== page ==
Donald Trump’s son attributed wage stagnation to Syrian refugees and border-crossing immigrants Monday on Fox News.
“I mean, wages have been stagnant for the last 15 years and it’s because you have, you know, Syrian refugees coming in. It’s because you have, you know, thousands of people coming over the border. I mean, Americans are suffering because of it, and that’s his point,” Eric Trump said on Fox & Friends, explaining his father’s views on immigration.
Trump starts with a simple, obvious chronological error. Syria’s civil war began in 2011. Wages have been almost flat for U.S. workers not just for 15 years as Trump said, but since the 1970s.
Even if we let Trump off the hook for thinking that refugees can time travel, he’s still full of it. Refugees do not cause wages to stagnate, regardless of their country of origin.
That’s partly a matter of numbers. Just 11,000 refugees from Syria have arrived in the United States since the war began there, for example — a microscopic dusting of humanity atop the nearly 145 million Americans who work today. The U.S. has accepted 784,000 total refugees of all nationalities in the 15 years since 9/11, barely a blip compared to the 13 million new jobs created in that time.
But even in countries that are far more generous toward refugees and take in a large enough number of them to potentially influence overall economic patterns, Trump’s theory doesn’t hold up. Concentrated refugee populations have been connected to economic growth overall.
And on wages specifically, refugees have almost no influence — and what little they wield can be positive in the end for native workers. One pair of economic researchers in England have found that even a 10 percentage point increase in migrants working in menial labor jobs depresses wages by just 2 percent. Another academic duo found that native workers in Denmark saw their wages go up as they shifted into less menial work in response to a refugee influx from 1991 to 2008.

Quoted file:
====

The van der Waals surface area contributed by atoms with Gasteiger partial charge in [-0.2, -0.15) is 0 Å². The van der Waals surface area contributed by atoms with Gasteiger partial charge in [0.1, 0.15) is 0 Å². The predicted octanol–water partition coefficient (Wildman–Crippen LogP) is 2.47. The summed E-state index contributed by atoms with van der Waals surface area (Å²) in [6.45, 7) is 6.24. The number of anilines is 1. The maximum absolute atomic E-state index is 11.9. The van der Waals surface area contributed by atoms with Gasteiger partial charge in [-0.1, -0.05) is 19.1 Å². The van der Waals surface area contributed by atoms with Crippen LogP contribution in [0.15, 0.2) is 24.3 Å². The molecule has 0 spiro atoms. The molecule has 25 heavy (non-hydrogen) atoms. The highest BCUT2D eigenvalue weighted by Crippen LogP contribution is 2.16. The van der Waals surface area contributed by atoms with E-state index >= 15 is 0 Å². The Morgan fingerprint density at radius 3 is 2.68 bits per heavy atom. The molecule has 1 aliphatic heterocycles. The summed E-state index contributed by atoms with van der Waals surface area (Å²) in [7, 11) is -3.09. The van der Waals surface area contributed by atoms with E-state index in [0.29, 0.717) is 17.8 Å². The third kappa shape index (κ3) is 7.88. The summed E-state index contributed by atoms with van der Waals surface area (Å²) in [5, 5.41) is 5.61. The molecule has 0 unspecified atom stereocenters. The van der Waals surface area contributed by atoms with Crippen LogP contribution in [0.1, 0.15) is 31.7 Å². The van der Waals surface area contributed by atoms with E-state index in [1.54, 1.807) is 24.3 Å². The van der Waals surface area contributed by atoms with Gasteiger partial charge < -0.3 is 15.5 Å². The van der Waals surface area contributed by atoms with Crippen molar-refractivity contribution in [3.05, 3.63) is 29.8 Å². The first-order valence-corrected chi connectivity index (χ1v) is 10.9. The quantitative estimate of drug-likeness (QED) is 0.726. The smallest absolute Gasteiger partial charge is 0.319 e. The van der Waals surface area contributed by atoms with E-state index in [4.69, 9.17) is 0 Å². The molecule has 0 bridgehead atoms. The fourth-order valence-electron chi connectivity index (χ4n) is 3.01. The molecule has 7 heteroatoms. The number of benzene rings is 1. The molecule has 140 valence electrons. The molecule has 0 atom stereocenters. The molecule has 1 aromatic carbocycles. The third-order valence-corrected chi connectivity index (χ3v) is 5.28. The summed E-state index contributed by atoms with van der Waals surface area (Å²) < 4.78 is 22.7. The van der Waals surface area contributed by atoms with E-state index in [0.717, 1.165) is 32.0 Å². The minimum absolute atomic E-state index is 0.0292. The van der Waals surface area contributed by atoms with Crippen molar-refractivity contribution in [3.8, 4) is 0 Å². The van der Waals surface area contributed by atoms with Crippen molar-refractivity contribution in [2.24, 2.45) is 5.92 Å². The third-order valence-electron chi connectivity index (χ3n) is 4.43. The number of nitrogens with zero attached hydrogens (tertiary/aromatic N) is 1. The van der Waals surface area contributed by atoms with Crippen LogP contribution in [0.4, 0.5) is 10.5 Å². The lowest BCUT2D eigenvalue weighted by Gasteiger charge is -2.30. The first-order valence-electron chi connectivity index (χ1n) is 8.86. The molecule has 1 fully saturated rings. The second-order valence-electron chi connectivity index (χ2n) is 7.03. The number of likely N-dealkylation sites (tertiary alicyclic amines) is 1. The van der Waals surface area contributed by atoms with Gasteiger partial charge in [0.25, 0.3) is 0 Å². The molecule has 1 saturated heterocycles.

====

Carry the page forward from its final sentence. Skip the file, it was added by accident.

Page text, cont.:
Trump’s broader immigration rhetoric taps into that idea that people get displaced by incoming workers in some fields. Traditional classroom economics has long held that as low-skilled workers come into an economy, wages and employment fall for low-skilled workers already there.
But the real world isn’t as simple as the classroom. And the research is divided on whether immigration generally places a small drag on wages, has no measurable effect, or actually prompts a small boost to average earnings for native workers. A survey of the literature by the Hamilton Project concluded that “economists do not tend to find that immigrants cause any sizeable decrease in wages…and instead may raise wages and lower prices in the aggregate.”
In general, researchers that have tried to model economic impacts of immigration in more acute, localized, and dynamic ways have tended to find a small positive impact on job growth and wages alike. Some businesses expand hiring, rather than displacing existing workers. In other cases, low-skilled immigrants “have kept entire industries alive,” retaining factories and other facilities that might otherwise have gone overseas or out of business.
What Immigration Restrictionists Get Wrong About The Economics Of ReformBy Patrick Oakford and Philip WolginThe restrictionist Center for Immigration Studies (CIS) is at it again, with a…thinkprogress.orgAmerican workers have seen their earnings flatten out over the past four decades. But as much as the Trump family wants Americans to blame their lot on poor brown foreigners, the real cause of wage stagnation looks, well, a lot like the Trumps.
Powerful, wealthy white people who were born into influential families have been getting this stuff wrong for decades. Our policymakers have panicked about inflation that was never really coming, thus depressing employment and wages through unambitious macroeconomic ideas. Our business tycoons have broken and undermined unions, removing the strongest bulwark to working-class earning power.
Corporate America has hoarded cash for shareholders rather than investing it in workers. The minimum wage has steadily declined in buying power for decades, leaving corporations that depend on low-wage workers to be effectively subsidized by the taxpayers who pay for the anti-poverty programs on which their workers rely. And compensation at the other end of the economic spectrum has skyrocketed, capturing an ever greater share of total American productivity at the expense of working families.